In the following, why does subject-verb inversion occur? Is it necessary? And what is this type of inversion called?
Only in cases where A is B, the Company shall do X.
I changed to the following:
Only in cases where A is B shall the Company do X.
Searching Google for “shall the Company” gives examples such as:
In no event shall the Company ...
Under no circumstances shall the Company ...
And these all seem quite natural.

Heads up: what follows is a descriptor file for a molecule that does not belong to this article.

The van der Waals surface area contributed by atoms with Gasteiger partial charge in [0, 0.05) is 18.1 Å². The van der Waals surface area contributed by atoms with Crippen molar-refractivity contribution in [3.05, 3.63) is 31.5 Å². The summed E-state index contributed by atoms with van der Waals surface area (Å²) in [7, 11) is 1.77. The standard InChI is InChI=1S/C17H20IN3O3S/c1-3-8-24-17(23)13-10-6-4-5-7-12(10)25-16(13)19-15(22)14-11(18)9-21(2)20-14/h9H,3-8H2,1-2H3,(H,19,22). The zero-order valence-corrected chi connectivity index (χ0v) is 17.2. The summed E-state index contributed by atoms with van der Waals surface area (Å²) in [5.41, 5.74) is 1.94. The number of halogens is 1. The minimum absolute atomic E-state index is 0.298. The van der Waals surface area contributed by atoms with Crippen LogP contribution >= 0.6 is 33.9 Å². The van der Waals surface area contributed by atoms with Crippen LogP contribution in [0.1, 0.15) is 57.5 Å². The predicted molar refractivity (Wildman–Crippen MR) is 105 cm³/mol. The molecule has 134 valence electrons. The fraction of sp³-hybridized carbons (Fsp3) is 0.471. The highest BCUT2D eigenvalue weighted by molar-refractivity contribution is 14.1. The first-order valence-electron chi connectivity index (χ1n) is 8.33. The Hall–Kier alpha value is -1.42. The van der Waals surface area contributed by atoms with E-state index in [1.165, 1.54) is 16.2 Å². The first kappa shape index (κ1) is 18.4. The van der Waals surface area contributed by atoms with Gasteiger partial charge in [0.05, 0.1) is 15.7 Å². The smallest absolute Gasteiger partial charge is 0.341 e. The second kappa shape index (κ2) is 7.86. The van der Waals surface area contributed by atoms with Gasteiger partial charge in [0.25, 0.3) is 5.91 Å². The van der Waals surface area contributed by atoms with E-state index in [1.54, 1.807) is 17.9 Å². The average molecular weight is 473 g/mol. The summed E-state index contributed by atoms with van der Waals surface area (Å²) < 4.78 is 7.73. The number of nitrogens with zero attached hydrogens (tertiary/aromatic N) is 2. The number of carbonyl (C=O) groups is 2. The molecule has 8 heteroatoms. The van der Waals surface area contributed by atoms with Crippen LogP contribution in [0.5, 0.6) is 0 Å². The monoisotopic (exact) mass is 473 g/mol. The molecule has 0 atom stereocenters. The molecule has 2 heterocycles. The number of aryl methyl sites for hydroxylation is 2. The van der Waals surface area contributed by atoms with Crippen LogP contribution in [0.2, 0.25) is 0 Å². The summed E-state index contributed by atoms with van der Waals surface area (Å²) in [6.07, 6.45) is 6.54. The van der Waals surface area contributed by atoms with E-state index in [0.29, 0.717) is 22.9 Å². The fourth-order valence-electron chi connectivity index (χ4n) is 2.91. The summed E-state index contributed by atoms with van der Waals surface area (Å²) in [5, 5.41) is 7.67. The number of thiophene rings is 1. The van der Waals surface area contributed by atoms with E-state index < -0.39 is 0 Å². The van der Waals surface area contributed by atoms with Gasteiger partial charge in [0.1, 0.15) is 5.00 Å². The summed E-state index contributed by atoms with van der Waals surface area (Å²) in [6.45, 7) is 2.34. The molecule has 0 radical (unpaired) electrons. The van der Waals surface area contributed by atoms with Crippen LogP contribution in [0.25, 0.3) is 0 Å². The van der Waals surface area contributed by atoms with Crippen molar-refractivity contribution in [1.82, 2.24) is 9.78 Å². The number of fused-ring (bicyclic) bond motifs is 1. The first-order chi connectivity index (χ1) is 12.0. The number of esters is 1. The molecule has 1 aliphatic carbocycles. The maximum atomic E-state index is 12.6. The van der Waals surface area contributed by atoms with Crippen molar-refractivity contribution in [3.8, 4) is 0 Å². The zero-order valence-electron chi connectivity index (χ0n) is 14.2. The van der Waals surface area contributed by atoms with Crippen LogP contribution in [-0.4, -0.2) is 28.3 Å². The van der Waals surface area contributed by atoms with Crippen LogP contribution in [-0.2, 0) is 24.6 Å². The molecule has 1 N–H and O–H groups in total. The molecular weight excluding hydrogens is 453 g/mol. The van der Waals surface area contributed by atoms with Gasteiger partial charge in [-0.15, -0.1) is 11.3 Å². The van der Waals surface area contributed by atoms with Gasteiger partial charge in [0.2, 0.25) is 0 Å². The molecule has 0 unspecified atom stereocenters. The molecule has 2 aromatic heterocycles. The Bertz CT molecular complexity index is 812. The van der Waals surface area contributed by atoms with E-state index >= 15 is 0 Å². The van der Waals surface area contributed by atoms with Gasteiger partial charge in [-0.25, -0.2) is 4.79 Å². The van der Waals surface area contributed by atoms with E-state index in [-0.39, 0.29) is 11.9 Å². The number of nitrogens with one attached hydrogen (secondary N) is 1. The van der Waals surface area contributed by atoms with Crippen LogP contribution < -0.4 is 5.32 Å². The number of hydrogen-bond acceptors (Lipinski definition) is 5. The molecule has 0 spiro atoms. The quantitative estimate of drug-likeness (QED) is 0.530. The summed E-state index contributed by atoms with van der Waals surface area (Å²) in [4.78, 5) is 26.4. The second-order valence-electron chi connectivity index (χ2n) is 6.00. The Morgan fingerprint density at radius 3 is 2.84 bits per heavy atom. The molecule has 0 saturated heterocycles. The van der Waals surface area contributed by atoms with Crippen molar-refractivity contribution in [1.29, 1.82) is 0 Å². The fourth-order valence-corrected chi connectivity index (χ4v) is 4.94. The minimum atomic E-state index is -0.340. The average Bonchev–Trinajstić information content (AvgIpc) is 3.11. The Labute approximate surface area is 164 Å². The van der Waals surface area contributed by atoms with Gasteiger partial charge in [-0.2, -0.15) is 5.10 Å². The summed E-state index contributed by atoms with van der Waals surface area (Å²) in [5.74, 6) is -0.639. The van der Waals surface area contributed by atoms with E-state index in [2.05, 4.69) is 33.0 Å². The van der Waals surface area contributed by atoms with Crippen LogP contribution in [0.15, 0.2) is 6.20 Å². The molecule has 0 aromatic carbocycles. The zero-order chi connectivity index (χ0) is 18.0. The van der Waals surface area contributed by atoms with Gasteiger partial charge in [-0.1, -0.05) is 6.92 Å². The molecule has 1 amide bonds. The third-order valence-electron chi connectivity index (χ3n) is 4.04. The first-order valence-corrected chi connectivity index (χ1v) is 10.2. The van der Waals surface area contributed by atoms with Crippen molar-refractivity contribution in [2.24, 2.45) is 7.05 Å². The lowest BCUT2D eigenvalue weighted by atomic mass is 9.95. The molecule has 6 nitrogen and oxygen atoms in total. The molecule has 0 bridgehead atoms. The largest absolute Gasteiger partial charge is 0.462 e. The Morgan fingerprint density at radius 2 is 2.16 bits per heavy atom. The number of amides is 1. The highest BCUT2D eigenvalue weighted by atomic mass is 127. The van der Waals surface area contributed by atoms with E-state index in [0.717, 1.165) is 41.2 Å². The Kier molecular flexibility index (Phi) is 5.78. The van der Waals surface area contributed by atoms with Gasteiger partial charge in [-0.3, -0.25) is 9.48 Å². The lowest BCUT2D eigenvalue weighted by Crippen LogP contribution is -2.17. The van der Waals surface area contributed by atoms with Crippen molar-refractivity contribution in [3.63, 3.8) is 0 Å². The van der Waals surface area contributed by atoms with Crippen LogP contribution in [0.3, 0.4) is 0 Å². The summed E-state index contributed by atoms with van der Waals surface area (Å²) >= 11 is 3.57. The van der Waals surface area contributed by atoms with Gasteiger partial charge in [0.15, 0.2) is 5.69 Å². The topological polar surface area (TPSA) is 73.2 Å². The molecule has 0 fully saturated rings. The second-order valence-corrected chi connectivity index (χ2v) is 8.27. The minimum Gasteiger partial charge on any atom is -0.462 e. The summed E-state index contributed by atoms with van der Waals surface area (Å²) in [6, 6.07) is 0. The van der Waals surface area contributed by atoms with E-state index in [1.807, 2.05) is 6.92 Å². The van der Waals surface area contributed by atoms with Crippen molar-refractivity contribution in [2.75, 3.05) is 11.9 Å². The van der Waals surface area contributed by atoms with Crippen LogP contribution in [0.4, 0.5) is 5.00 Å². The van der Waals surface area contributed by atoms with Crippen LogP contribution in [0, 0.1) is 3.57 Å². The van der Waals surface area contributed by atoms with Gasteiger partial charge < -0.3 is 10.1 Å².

“In no event” and “under no circumstances” seem to be prepositional phrases, yet I would say simply, with no inversion:
In the fridge, you will find some beer.
Is the S-V inversion maybe some sort of archaic style that remains in legal or maybe religious texts? Perhaps a remaining German-style syntax?